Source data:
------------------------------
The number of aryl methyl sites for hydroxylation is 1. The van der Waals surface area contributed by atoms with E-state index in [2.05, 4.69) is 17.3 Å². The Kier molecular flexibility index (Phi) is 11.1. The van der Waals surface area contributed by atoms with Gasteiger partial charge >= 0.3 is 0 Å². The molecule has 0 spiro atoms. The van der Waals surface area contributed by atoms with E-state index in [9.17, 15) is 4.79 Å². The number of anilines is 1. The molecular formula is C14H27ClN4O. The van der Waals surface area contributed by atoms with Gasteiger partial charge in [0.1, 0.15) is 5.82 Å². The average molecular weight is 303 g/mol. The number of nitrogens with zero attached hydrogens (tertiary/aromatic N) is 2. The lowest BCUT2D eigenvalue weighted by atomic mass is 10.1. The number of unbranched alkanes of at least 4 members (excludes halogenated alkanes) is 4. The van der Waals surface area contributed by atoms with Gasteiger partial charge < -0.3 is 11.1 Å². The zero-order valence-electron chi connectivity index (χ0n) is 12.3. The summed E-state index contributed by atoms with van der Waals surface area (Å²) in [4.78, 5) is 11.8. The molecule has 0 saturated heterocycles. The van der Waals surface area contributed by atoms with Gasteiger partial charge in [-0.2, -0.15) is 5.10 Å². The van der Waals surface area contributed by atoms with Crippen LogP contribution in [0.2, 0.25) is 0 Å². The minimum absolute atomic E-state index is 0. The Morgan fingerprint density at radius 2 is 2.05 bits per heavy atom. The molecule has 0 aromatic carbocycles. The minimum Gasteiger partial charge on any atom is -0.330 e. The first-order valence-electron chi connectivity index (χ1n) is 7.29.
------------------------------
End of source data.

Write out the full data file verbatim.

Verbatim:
The number of aryl methyl sites for hydroxylation is 1. The van der Waals surface area contributed by atoms with E-state index in [2.05, 4.69) is 17.3 Å². The Kier molecular flexibility index (Phi) is 11.1. The van der Waals surface area contributed by atoms with Gasteiger partial charge >= 0.3 is 0 Å². The molecule has 0 spiro atoms. The van der Waals surface area contributed by atoms with E-state index in [9.17, 15) is 4.79 Å². The number of anilines is 1. The molecular formula is C14H27ClN4O. The van der Waals surface area contributed by atoms with Gasteiger partial charge in [0.1, 0.15) is 5.82 Å². The average molecular weight is 303 g/mol. The number of nitrogens with zero attached hydrogens (tertiary/aromatic N) is 2. The lowest BCUT2D eigenvalue weighted by atomic mass is 10.1. The number of unbranched alkanes of at least 4 members (excludes halogenated alkanes) is 4. The van der Waals surface area contributed by atoms with Gasteiger partial charge < -0.3 is 11.1 Å². The zero-order valence-electron chi connectivity index (χ0n) is 12.3. The summed E-state index contributed by atoms with van der Waals surface area (Å²) in [4.78, 5) is 11.8. The molecule has 0 saturated heterocycles. The van der Waals surface area contributed by atoms with Gasteiger partial charge in [-0.2, -0.15) is 5.10 Å². The van der Waals surface area contributed by atoms with Crippen LogP contribution in [0.2, 0.25) is 0 Å². The minimum absolute atomic E-state index is 0. The Morgan fingerprint density at radius 2 is 2.05 bits per heavy atom. The molecule has 0 aromatic carbocycles. The minimum Gasteiger partial charge on any atom is -0.330 e. The first-order valence-electron chi connectivity index (χ1n) is 7.29.